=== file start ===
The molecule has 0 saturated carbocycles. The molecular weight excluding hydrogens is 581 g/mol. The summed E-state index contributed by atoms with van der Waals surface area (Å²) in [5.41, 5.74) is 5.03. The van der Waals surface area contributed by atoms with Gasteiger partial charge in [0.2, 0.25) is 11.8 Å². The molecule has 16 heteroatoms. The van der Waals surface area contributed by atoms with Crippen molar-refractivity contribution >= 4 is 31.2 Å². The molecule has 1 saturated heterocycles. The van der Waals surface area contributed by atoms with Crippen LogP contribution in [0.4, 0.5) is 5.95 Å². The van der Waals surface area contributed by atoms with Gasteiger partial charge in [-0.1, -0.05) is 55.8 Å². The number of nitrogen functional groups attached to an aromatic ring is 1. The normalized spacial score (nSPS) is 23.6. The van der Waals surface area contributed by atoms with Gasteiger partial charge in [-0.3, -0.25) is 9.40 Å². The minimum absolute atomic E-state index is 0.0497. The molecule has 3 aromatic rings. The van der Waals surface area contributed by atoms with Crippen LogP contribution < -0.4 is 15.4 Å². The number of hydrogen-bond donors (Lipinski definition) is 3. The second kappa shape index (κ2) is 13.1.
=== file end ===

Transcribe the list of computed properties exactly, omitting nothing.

The molecule has 0 saturated carbocycles. The molecular weight excluding hydrogens is 581 g/mol. The summed E-state index contributed by atoms with van der Waals surface area (Å²) in [5.41, 5.74) is 5.03. The van der Waals surface area contributed by atoms with Gasteiger partial charge in [0.2, 0.25) is 11.8 Å². The molecule has 16 heteroatoms. The van der Waals surface area contributed by atoms with Crippen molar-refractivity contribution >= 4 is 31.2 Å². The molecule has 1 saturated heterocycles. The van der Waals surface area contributed by atoms with Crippen LogP contribution in [0.4, 0.5) is 5.95 Å². The van der Waals surface area contributed by atoms with Gasteiger partial charge in [-0.1, -0.05) is 55.8 Å². The number of nitrogen functional groups attached to an aromatic ring is 1. The normalized spacial score (nSPS) is 23.6. The van der Waals surface area contributed by atoms with Gasteiger partial charge in [-0.3, -0.25) is 9.40 Å². The minimum absolute atomic E-state index is 0.0497. The molecule has 3 aromatic rings. The van der Waals surface area contributed by atoms with Crippen LogP contribution < -0.4 is 15.4 Å². The number of hydrogen-bond donors (Lipinski definition) is 3. The second kappa shape index (κ2) is 13.1.